Book of the Month
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(contains explicit content and language)
Amara is a prostitute in a brothel in Pompeii. She's a slave and has no choice in her life. As she constantly reflects, she is nothing and she owns nothing. It wasn't always that way, once she was part of a loving family, her father a doctor in Greece, but his death brought poverty and she was sold to one of her father's clients supposedly as a house servant, but became a concubine - a mistress - and was then sold on by the client's wife as a prostitute.
Life isn't all bad, Amara likes the other girls she lives with and they face their difficult life together, making things a little easier for each other; the only family they are likely to ever have, however bizarre.
Amara, however, has never forgotten her previous life, or how she came to be what she is now and she will never do as she's advised and accept her new reality. Things changed once before, they can change again. She just needs to find a patron who will make her free. Finding one is the challenge, one rich enough because Felix, the sociopath brothel owner, won't sell Amara cheaply - she's worth too much.
Despite this being written in the present tense, not my favourite, I didn't notice after a while as the narration flows really well. The characters are well written, the plot well constructed. The story does get a little bogged down in places, but nothing grates, nothing's out of place; some questions are not answered by the end, but, I suppose, some questions just can't be answered because no one knows what the answers are.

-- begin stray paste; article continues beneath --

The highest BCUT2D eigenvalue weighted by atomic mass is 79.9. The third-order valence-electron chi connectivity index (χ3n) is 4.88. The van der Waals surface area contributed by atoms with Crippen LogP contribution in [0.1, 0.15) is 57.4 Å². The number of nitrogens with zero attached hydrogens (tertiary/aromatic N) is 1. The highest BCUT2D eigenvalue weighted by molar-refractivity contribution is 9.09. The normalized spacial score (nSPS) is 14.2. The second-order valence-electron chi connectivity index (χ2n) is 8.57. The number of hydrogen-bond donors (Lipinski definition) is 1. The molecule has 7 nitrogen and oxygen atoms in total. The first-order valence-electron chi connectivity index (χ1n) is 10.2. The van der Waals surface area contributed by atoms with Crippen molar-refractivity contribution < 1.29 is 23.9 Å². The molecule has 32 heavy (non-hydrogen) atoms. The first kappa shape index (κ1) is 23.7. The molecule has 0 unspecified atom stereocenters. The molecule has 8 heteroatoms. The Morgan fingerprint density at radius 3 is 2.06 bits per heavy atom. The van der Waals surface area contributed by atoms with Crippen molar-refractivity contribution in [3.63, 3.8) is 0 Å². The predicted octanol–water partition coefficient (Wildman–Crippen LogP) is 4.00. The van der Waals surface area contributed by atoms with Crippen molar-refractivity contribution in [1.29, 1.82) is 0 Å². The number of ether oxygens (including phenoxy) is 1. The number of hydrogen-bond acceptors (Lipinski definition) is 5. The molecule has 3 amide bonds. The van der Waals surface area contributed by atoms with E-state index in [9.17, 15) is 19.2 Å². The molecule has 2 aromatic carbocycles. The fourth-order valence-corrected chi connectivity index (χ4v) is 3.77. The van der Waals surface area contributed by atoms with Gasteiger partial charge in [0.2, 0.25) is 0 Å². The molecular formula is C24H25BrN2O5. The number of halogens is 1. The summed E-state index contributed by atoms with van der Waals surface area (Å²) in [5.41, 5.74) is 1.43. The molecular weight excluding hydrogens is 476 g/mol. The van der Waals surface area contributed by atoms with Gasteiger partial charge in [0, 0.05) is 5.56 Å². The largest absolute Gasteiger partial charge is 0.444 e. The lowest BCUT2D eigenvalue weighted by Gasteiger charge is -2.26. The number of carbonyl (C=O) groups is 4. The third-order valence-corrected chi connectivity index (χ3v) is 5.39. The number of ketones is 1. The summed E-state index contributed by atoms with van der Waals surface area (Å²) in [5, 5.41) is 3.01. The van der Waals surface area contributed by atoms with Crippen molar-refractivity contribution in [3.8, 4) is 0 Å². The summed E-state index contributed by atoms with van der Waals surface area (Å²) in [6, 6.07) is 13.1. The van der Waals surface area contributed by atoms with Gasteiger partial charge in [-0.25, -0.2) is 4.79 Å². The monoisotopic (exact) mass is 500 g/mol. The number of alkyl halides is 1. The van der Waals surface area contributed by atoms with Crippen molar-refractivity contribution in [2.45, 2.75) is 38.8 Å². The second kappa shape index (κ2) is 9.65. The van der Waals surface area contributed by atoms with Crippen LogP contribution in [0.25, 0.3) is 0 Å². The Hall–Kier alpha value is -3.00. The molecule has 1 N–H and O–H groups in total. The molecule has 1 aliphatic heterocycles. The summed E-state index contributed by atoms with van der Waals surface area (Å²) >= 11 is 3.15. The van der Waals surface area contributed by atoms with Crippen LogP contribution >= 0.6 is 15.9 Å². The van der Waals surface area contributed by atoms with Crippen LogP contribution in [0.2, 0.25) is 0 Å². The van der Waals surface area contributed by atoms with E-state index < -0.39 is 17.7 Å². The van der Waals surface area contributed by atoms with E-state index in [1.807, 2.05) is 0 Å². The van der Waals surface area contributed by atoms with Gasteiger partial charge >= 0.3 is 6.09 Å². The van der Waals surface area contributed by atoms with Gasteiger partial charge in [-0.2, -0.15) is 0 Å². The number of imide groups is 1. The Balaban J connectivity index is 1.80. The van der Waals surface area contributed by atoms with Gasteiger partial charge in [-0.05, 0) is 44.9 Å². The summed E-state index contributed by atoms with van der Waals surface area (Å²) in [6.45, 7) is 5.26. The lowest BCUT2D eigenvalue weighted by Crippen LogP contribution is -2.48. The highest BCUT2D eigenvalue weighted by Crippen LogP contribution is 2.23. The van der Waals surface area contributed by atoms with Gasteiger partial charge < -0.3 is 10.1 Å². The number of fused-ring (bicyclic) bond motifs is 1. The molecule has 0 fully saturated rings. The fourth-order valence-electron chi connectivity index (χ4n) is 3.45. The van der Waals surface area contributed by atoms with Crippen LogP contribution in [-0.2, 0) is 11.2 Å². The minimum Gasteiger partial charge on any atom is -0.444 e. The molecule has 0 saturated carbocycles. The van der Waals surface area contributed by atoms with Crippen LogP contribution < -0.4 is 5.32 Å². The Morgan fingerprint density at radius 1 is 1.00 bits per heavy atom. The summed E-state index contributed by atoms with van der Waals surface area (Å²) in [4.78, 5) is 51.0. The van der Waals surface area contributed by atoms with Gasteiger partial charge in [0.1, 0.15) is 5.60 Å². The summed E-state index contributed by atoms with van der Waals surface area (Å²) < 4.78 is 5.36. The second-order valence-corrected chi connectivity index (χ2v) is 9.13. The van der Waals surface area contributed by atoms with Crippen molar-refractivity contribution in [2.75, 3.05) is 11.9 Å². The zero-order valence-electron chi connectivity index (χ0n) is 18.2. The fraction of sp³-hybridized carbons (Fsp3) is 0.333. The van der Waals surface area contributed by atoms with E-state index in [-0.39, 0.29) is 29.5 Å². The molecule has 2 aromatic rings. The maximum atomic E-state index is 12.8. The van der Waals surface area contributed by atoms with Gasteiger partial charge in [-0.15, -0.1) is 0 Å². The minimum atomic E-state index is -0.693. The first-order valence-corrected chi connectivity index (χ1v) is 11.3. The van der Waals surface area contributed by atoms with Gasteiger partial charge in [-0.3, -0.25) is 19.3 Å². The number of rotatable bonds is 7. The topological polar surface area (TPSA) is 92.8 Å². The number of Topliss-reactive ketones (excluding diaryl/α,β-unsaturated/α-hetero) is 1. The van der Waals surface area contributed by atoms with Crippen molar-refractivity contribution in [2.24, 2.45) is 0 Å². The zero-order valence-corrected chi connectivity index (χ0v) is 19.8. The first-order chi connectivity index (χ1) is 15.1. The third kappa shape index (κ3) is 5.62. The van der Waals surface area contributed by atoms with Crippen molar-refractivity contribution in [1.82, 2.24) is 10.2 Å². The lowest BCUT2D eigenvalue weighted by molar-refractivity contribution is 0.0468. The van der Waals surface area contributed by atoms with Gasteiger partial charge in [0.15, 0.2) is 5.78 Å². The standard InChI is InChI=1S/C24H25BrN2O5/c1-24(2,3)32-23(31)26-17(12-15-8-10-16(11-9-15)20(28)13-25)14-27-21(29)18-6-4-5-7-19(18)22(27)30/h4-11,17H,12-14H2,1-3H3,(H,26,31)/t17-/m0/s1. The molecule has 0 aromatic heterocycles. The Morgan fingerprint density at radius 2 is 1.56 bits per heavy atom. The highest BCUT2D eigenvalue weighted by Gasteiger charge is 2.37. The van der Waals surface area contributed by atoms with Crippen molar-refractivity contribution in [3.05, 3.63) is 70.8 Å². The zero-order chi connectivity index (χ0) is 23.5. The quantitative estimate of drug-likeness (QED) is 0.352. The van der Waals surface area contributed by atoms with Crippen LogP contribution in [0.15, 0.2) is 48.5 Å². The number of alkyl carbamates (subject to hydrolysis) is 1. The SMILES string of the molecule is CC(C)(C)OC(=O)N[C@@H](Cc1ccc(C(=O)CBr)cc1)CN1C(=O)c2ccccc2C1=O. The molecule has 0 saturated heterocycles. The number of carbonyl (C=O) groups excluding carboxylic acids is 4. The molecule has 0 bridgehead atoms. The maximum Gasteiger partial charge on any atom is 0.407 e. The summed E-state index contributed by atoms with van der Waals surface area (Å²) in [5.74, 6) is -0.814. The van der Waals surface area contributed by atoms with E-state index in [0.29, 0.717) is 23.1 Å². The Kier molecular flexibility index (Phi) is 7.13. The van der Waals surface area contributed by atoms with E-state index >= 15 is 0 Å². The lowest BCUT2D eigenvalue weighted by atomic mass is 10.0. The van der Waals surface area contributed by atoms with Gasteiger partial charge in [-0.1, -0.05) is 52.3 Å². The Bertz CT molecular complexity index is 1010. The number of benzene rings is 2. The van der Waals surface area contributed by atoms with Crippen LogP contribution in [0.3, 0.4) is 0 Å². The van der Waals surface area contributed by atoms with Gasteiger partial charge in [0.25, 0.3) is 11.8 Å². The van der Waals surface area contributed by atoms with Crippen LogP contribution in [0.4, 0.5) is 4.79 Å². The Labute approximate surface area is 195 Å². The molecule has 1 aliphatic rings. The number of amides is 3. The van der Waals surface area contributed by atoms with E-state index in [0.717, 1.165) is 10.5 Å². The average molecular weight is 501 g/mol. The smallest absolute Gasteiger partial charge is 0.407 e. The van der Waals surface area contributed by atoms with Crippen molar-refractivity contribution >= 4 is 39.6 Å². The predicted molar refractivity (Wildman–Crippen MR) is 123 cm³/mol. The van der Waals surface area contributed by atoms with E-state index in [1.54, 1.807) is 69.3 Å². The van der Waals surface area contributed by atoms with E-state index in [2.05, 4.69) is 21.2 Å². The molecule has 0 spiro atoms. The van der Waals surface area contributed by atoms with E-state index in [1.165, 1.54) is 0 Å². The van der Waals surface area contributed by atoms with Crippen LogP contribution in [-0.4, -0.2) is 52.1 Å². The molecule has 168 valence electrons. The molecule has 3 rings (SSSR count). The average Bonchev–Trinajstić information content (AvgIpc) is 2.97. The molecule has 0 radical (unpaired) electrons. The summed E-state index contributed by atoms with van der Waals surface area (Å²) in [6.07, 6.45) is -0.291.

I particularly enjoyed how the story is illustrated at the start of each chapter using snippets of graffiti found on the walls of Pompeii and Herculaneum and excerpts from Pliny and other writers. Clever, especially the graffiti, weaving this story into the real lives of those who had lived in Pompeii.
The language is modern, there's no attempt to make it sound like they really are ancient Romans; anachronistic, yes, using 'minutes' and 'cafe' among others, but it isn't offensive as the aim is to make the world as accessible to us as it was to them, to be as real and normal, and not other-worldly. There's no sense that the writer really believes that shops that sold ready-made food to eat on the premises really were called cafes or that they were all aware of how long a minute was, it is a means to an end.
If you are sensitive, maybe avoid because there are a lot of uses of the 'F' word to describe the act rather than as an expletive - it's about prostitutes, after all. But if you can overlook this, do, because, they may be whores, as they are so frequently referred to, but they are also real women with feelings, like any woman of any age or era.
I would certainly recommend this as a good, if a little long, read. Amara eases her way in and you can't let her go.
Reviewed for Discovering Diamonds
© Nicky Galliers
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